When I make it to the bar later, I will not turn round from ordering drinks to see there the beaming smile of Robert Woodthorpe-Browne, long a smiling stalwart of the party’s international scene, with something funny and interesting to say to me. Always so enthusiastic and encouraging, from LI Congresses in Africa and being chair of the international relations committee (FIRC), to the streets of London that I once went canvassing with him on, Robert’s utterly irrepressible energy made a huge contribution to the party before his very sudden death from a stroke this last autumn.

I will not have the chance to sup again from the well of the erudition of Jonathan Fryer – another deeply committed Liberal Democrat internationalist, former chair of the international relations committee and eternally super-enthusiastic MEP candidate. But too a regular BBC broadcaster, public Quaker, lecturer and so many other things – including, astonishingly, biographer and friend of Christopher Isherwood – before his awfully sudden and tragic death from a brain tumour.

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Ruth Coleman Taylor’s Funeral Details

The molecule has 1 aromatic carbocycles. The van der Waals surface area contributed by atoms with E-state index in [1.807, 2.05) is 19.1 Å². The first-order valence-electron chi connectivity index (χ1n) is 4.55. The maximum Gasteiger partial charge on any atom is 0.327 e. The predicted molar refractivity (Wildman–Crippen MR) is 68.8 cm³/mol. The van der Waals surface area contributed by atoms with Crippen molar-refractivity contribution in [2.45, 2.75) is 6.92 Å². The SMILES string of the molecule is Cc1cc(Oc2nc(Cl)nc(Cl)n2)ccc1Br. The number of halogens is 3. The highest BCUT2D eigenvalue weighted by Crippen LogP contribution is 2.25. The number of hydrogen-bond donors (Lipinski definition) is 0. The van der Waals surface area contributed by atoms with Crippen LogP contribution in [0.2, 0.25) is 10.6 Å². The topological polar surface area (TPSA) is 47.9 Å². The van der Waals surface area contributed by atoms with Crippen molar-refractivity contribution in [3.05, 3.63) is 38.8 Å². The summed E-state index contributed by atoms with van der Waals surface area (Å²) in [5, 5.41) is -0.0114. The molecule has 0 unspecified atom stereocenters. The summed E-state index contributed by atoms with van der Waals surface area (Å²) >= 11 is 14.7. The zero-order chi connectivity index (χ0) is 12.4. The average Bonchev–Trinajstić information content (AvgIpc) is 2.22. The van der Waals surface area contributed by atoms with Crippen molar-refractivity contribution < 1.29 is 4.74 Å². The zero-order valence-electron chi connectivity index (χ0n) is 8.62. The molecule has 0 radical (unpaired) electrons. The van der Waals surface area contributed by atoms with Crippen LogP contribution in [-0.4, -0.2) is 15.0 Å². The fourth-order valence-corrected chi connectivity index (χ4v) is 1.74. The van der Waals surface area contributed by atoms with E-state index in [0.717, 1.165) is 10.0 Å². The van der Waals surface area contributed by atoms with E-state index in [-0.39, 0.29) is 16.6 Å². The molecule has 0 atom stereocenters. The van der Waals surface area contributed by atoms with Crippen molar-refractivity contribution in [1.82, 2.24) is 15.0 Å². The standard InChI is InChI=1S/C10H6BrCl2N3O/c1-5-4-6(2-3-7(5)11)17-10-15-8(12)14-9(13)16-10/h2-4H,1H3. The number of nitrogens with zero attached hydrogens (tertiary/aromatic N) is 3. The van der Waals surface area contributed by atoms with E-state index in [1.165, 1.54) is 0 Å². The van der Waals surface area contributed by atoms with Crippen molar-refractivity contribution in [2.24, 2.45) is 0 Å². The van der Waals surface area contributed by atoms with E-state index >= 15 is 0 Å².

It’s two weeks since liberal legend Ruth Coleman-Taylor died.

Ruth was a Council leader, six time parliamentary candidate, mayor and a kind and wise presence at Conference. I am missing her so much.

Her husband Mick Taylor has asked us to let you know her funeral details.

The Quaker Service will take place on Thursday 18th August at 2:30 pm at a venue steeped with Lib Dem history. It’s at the Birchcliffe Centre in Hebden Bridge which many of you will recognise as the home of ALDC until a few years ago.

Mick is asking for donations in Ruth’s memory for a cause close to her heart, the Abortion Support Network. ASN provides accommodation and support for pregnant people travelling from places such as Northern Ireland, Malta, Gibraltar and Poland, where safe, legal abortion is not available.

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Ruth Coleman-Taylor: The future of the state